Athens, Texas, a small town southeast of Dallas that’s often debated as the birthplace of the American hamburger, also honors pizza as a community staple—especially at Rounder’s Pizza, an independent operation that has served up pan-baked delicacies for nearly 20 years. Earl Wilmeth, owner of the 1950s-themed pizzeria for the past eight years, has learned that his best marketing techniques include maintaining a community presence and, in a time when so many are looking for value, offering some convenient deals. With school lunch programs designed specifically to meet government requirements, rodeos where employees hand out free T-shirts, and a regular lunch buffet and a Tuesday dinner buffet that pack the house, Rounder’s has safely tethered its business to a community of eager regulars. But word of mouth brings hungry visitors to the door as well: Check out this shop’s online reviews and you’ll find that even self-proclaimed pizza snobs can’t dispute the quality of pies at Rounder’s. PMQ tracked down Wilmeth to discuss how all of these elements have made for a well-rounded pizza business. 

Tell us about your school lunch program. 

A couple of years ago, the state regulated all meals for school lunches, and it basically said outside food should be regulated. So we sent our product off to a lab in California and had it tested to meet the requirements for Texas. At that point, we were able to get in with area schools. We have one school we’ve been delivering to for three years, and another one for about a year. It’s a great deal, because we’ll deliver at least 120 pizzas at a time.

Does the program drive same store sales?

Absolutely. Any time you reach 300 to 500 students in a single day, some will show up at your doorstep that night or weekend. We’ve found that it’s a really easy and effective marketing plan. It’s not served out of the box in the classroom; it’s in the actual cafeteria line, so it’s getting to the whole student body. We have some schools that actually take attendance on pizza days because those are the days when the most kids are going to show up!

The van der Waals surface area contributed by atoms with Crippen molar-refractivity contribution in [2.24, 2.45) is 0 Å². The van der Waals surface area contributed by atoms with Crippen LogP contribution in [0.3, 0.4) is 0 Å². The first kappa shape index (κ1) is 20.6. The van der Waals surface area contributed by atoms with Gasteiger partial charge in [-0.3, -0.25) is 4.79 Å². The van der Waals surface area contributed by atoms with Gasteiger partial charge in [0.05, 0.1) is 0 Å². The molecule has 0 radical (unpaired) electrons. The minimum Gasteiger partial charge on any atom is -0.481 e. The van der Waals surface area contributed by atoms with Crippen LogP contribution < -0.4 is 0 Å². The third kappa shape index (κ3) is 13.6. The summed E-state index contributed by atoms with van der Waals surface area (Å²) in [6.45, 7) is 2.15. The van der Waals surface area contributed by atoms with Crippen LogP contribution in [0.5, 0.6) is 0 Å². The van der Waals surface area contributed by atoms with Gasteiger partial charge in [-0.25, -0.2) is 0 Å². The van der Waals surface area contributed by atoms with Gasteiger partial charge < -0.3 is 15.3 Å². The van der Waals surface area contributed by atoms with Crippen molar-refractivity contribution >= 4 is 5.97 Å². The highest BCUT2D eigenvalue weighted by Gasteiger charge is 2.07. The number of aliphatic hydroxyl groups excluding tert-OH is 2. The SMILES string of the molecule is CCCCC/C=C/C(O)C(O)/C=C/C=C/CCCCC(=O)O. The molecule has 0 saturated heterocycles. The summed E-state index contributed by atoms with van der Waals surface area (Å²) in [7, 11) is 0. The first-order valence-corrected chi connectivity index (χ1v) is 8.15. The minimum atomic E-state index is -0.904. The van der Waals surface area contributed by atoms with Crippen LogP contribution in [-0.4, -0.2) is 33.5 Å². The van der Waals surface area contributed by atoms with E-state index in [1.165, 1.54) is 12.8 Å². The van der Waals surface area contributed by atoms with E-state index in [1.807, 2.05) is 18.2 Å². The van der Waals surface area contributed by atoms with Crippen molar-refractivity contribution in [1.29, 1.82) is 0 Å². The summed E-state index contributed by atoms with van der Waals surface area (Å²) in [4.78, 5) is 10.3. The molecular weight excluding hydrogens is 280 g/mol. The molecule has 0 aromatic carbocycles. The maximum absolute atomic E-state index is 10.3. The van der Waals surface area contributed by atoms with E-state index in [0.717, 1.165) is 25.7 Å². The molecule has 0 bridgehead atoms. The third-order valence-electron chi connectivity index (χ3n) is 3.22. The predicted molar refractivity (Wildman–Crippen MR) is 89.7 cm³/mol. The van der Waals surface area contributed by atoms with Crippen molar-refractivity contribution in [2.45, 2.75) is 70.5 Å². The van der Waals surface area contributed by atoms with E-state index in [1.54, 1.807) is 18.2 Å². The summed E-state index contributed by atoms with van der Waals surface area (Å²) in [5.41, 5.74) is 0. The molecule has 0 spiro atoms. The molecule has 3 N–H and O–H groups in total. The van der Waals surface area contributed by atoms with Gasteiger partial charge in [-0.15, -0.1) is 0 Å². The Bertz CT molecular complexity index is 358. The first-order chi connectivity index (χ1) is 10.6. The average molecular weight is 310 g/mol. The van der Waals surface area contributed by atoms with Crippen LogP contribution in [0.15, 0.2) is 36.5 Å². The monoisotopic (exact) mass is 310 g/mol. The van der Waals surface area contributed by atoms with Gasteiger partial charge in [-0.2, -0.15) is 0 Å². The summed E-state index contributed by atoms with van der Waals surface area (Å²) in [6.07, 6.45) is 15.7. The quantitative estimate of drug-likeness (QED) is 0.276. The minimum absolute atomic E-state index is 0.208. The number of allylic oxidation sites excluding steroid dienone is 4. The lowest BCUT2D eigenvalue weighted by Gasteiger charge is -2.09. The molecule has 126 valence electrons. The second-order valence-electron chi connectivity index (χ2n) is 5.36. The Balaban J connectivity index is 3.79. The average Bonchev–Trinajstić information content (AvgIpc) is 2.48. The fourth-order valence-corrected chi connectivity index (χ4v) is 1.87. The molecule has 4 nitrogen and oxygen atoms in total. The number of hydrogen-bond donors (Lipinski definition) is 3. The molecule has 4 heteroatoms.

Do you send over only pepperoni and cheese?

Mostly, yes. But some schools will also serve hamburger and sausage pizzas. 

Outside of schools, do you have a target demographic?

We serve a lot of 18- to 35-year-olds. We have a lot of young couples with young children. But we also have a lot of older regulars because we’ve been around for so long. We have people who come in at the same time and on the same day and order the same thing every week. We pride ourselves on knowing our customers and what they like. We literally put pizzas in when we see our regulars pull up in the parking lot. Most of our customers have been coming in for 10 to 15 years. 

How do regular customers affect your marketing?

Our main traditional marketing is centered around specials and mailers. But we’ve been here for 20 years, so we don’t do a whole lot of that. The longer you’ve been open, the less you have to do to get people’s attention. We stay very involved in the community. Any time the school is doing something, we try to get involved. Our general manager goes to all of the schools and puts up flyers for specials on class parties, etc. We’re also involved with the local pro rodeo. We’re one of the main sponsors, so we send out our “Rounder’s Girls” in the crowd to hand out T-shirts. We’ll have a dozen girls handing out shirts and coupons. They’ll announce it several times over the night, too. As a result, there is a huge demand for our shirts.

What do people like about the shirts so much?